Empower young women to break dependence

Empower young women to break dependence

Date: June 15, 2017
  • SHARE:

By Petronell Ngonyama

Johannesburg, 15 June 2017: This June, South Africa celebrates youth month under the banner “The year of OR Tambo: Advancing Youth Economic Empowerment”.

This theme comes at a time when many young women and men are unemployed and are encouraged to explore different opportunities and become drivers of the economy.     Recent Statistics South Africa (Stats SA) 2017 findings from the first Quarterly Labour Force Survey reveal that unemployment figures increased to 27.7 percent from 26.5 in the previous year.

Economic empowerment is a stepping-stone enabling young South Africans especially women to dream beyond what is presented to them by the patriarchal society.

Economic empowerment brings about transformation especially in the job sector. Empowering women will enable them to venture into fields, which they have not worked in before especially those traditionally dominated by men. This will ensure equal participation of women and men.

If the youth are not economically empowered, it causes the cycle of poverty to continue and young women who are the most vulnerable will be affected. With poverty-stricken backgrounds, many young South African women fall victim to negative exposure that brings undesirable impact on their lives.

The trend of “blessers and “blesses”, has kept the nation talking for months now with a number of young women praising the idea of living a life of luxury sponsored by rich powerful men instead of working for their upkeep. However, it is not all of them who are into this by choice, for some of them their circumstances at home force them into this situation.

The government has recently come out firmly against this phenomenon. Speaking at the budget vote 2017/18, Minister in the Presidency for Women, Susan Shabangu denounced the trend saying, “I hope that none of our Members of Parliament are counted as “Blessers” who abuse their powerful positions in society to gain sexual favours from students and unemployed young women”.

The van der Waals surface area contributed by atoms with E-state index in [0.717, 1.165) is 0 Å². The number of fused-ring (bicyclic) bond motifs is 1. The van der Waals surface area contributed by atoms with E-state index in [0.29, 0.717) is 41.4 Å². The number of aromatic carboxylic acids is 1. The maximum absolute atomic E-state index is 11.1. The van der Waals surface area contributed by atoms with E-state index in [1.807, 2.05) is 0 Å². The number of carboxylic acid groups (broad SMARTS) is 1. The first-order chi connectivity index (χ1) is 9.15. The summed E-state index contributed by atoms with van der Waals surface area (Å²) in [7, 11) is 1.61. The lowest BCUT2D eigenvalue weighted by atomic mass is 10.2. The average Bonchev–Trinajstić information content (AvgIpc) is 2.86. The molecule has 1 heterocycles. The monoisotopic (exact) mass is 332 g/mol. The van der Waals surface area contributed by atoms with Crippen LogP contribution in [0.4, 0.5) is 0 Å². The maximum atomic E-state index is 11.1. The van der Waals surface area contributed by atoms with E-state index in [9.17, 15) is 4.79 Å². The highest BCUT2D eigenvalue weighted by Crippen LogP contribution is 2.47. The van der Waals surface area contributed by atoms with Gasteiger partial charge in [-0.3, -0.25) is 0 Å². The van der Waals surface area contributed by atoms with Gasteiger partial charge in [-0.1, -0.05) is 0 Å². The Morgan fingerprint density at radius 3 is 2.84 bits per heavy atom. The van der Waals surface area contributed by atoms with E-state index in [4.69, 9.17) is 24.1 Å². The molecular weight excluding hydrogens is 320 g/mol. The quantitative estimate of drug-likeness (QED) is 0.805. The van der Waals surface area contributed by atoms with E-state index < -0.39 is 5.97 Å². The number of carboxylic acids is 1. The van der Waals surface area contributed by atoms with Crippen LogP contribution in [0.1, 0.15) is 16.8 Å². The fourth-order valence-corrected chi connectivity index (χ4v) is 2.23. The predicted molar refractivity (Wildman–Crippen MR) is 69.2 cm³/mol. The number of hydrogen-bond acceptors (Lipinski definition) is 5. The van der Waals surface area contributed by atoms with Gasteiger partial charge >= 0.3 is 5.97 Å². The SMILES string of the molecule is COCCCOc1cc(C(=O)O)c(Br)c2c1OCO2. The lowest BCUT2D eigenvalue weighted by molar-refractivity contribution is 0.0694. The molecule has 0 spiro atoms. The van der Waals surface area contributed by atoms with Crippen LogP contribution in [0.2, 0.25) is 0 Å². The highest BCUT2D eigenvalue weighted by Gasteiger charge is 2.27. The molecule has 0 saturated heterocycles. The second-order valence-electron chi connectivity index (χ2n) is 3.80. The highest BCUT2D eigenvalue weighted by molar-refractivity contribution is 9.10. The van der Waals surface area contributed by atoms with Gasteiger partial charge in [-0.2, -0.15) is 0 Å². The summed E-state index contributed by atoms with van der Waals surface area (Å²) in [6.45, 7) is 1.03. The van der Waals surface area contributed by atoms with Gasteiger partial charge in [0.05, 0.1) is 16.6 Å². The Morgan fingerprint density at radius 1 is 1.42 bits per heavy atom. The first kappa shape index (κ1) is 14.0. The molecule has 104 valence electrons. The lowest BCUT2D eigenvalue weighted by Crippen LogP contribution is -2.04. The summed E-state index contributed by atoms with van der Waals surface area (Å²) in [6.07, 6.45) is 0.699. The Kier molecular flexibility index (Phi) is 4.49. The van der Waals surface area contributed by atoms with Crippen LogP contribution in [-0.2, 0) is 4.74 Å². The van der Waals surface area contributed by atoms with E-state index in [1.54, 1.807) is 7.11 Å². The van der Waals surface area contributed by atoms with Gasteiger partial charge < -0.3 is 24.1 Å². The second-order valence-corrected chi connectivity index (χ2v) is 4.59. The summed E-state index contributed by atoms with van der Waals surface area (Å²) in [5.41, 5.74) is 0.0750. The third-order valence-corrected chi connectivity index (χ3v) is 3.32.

This is evidence that the trend of blessers is framed within a context where there are unequal power dynamics usually wealthy powerful men who have the means to provide for younger women.

This phenomenon also acts against the gains made by the country in reaching gender equality as young women continue to be dependent on men for survival, which expose them to many risks including HIV and AIDS.

With alarming rates of HIV and AIDS and teenage pregnancies in the country, young women are disproportionately affected. A recent report by the National Department of Health 2016/2017 shows that more than 2000 young women between the ages of 15 and 24 are infected with HIV every week in South Africa.

Speaking at the recently ended Higher Education AIDS Programme (HEAIDS) Conference Deputy Minister of Higher Learning and Training, Mduduzi Manana was quoted saying, “Many female students find themselves in financially unstable situations. There is immense pressure on them which leads to female students becoming sex workers or in relationships with older men … It leaves our female students in relationships depending on men who often leave them disempowered to negotiate condom use and to take care of their own health.”

Many young women are also quickly becoming parents when they themselves are still young. The National Department of Health also reports that, between 60 000 and 70 000 teenagers below the age of 18 deliver babies in the public health sector every year. With such sad realities, many young girls will not continue with their education, which will then reduce their chances of getting out of this cycle of poverty.

These trends and statistics offer the youth something to reflect on as they build the future of South Africa. Empowering young women not only this Youth Month but beyond will break the power dynamics which are created due to the lack of financial stability. If empowered they will become independent, active citizens who can contribute to the development of the country.

By Petronell Ngonyama, a Media Intern at Gender Links. She writes in her personal capacity. This article is part of the Gender Links News and Blogs service.



Comment on Empower young women to break dependence

Your email address will not be published. Required fields are marked *